The shuttle program is finalizing the approval of a manifest acceleration that will shake-up the remaining flights of the shuttle, to ease the Constellation schedule.
NASA Associate Administrator for Space Operations Bill Gerstenmaier has been holding meetings on Wednesday to approve the changes, which include flying Atlantis for an additional two flights, adding STS-131 and STS-133 logistics flights to the confirmed schedule, and ending the shuttle program earlier – at the end of March, 2010.
Huge amounts of VSE related insider news and presentations – THE most comprehensive place to follow Ares/Orion development – are available for download on L2.
See list at the end of this article.
The possibility of Atlantis avoiding retirement in 2008 was proposed as early as last year, when documentation was provided to the PRCB (Program Control Requirements Board) showing that the Orbiter Maintenance Down Period (OMDP) requirements could allow critical overhaul elements to be carried out during normal processing flows.
Activating the new OMDP plan allows for Atlantis to fly until January, 2011 – before the need for an OMDP kicks in. With the program ending in 2010, Atlantis is cleared to continue flying. Discovery and Endeavour are also clear of any OMDP requirement, up to September 2010.
A manifest plan was drawn up, showing Atlantis with two additional flights after what was to be her swansong with the flagship mission of servicing the Hubble Space Telescope for the final time (STS-125), but this was then reversed in the subsequent schedule document. At the time, it was explained that the manifest showing Atlantis flying past STS-125 was ‘only an option’.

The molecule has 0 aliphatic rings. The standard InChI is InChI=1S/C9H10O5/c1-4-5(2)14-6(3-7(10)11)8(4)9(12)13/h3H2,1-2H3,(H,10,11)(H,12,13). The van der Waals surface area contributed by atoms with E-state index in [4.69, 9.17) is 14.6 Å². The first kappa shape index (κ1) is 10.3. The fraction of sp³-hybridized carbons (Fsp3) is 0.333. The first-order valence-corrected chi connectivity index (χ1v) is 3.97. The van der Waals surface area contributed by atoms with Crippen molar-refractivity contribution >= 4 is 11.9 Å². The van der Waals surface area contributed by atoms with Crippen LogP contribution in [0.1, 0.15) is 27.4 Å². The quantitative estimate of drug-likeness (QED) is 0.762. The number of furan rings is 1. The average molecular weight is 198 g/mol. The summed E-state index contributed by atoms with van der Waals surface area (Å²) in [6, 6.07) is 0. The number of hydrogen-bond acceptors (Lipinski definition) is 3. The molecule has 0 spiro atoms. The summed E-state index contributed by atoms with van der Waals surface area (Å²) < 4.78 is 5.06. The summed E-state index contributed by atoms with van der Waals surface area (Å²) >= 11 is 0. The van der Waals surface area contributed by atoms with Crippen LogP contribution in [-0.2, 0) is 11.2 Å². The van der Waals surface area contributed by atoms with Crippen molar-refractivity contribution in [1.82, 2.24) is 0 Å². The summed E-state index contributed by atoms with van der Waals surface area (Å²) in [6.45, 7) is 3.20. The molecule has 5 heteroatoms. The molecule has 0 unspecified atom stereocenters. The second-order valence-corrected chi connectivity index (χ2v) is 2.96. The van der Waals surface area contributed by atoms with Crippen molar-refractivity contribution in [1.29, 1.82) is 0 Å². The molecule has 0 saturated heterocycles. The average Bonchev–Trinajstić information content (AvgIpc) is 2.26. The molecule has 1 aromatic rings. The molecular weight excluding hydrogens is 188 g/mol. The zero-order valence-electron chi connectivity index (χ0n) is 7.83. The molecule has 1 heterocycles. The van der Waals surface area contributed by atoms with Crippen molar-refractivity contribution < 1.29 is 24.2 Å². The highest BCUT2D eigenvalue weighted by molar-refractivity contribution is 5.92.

Now, that option is being taken, with a new schedule being planned out to reflect Atlantis’ additional flights. It is also understood that Atlantis will gain the Station-to-Shuttle Power Transfer System (SSPTS) – which will allow for extended missions, reflected in notes that point towards STS-127 being handed to Atlantis.
The other mission Atlantis is likely to take is STS-131 (ULF4), carrying the CBC, Russian Docking Cargo Module, manifested to fly NET January 28, 2010, although all options are being evaluated, inclusive of utilizing the best flows for all three orbiters.
**Ride home through the fire, sparks and plasma of re-entry with Atlantis, Discovery and Endeavour. FOUR Stunning high quality 2hr, 355-400mb Camcorder and HUD videos – from payload bay closure – through re-entry with a astronaut held camcorder video – to post landing – several more videos showing landing from 90,000 ft also available**
Previously, Atlantis was to be retired after the STS-125 flight, remaining inside her OPF (Orbiter Processing Facility) – to be used as a spare parts bin, donating required hardware to her two flight active sisters.